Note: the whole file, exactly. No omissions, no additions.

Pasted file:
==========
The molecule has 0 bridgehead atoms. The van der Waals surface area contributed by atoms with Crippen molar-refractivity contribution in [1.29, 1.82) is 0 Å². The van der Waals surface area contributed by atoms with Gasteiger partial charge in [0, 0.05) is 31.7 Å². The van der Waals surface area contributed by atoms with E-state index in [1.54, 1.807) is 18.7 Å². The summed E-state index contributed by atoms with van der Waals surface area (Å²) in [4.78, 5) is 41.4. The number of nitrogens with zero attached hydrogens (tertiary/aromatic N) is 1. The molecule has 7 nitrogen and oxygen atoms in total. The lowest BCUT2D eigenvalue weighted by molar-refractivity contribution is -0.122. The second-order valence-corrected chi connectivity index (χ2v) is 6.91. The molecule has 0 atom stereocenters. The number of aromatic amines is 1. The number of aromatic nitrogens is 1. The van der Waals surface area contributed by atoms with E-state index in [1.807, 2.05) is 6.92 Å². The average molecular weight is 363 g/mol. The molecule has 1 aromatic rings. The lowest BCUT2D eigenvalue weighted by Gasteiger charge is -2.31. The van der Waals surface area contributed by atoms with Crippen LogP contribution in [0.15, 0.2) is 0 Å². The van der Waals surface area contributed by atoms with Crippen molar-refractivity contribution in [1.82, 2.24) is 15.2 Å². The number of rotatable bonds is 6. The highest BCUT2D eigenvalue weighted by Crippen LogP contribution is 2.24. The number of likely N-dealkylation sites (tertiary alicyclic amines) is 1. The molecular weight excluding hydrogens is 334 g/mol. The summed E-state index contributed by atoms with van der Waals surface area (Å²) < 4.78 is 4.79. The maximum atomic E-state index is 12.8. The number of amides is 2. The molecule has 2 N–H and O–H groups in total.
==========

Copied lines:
The molecule has 0 bridgehead atoms. The van der Waals surface area contributed by atoms with Crippen molar-refractivity contribution in [1.29, 1.82) is 0 Å². The van der Waals surface area contributed by atoms with Gasteiger partial charge in [0, 0.05) is 31.7 Å². The van der Waals surface area contributed by atoms with E-state index in [1.54, 1.807) is 18.7 Å². The summed E-state index contributed by atoms with van der Waals surface area (Å²) in [4.78, 5) is 41.4. The number of nitrogens with zero attached hydrogens (tertiary/aromatic N) is 1. The molecule has 7 nitrogen and oxygen atoms in total. The lowest BCUT2D eigenvalue weighted by molar-refractivity contribution is -0.122. The second-order valence-corrected chi connectivity index (χ2v) is 6.91. The molecule has 0 atom stereocenters. The number of aromatic amines is 1. The number of aromatic nitrogens is 1. The van der Waals surface area contributed by atoms with E-state index in [1.807, 2.05) is 6.92 Å². The average molecular weight is 363 g/mol. The molecule has 1 aromatic rings. The lowest BCUT2D eigenvalue weighted by Gasteiger charge is -2.31. The van der Waals surface area contributed by atoms with Crippen LogP contribution in [0.15, 0.2) is 0 Å². The van der Waals surface area contributed by atoms with Crippen molar-refractivity contribution in [1.82, 2.24) is 15.2 Å². The number of rotatable bonds is 6. The highest BCUT2D eigenvalue weighted by Crippen LogP contribution is 2.24. The number of likely N-dealkylation sites (tertiary alicyclic amines) is 1. The molecular weight excluding hydrogens is 334 g/mol. The summed E-state index contributed by atoms with van der Waals surface area (Å²) < 4.78 is 4.79. The maximum atomic E-state index is 12.8. The number of amides is 2. The molecule has 2 N–H and O–H groups in total.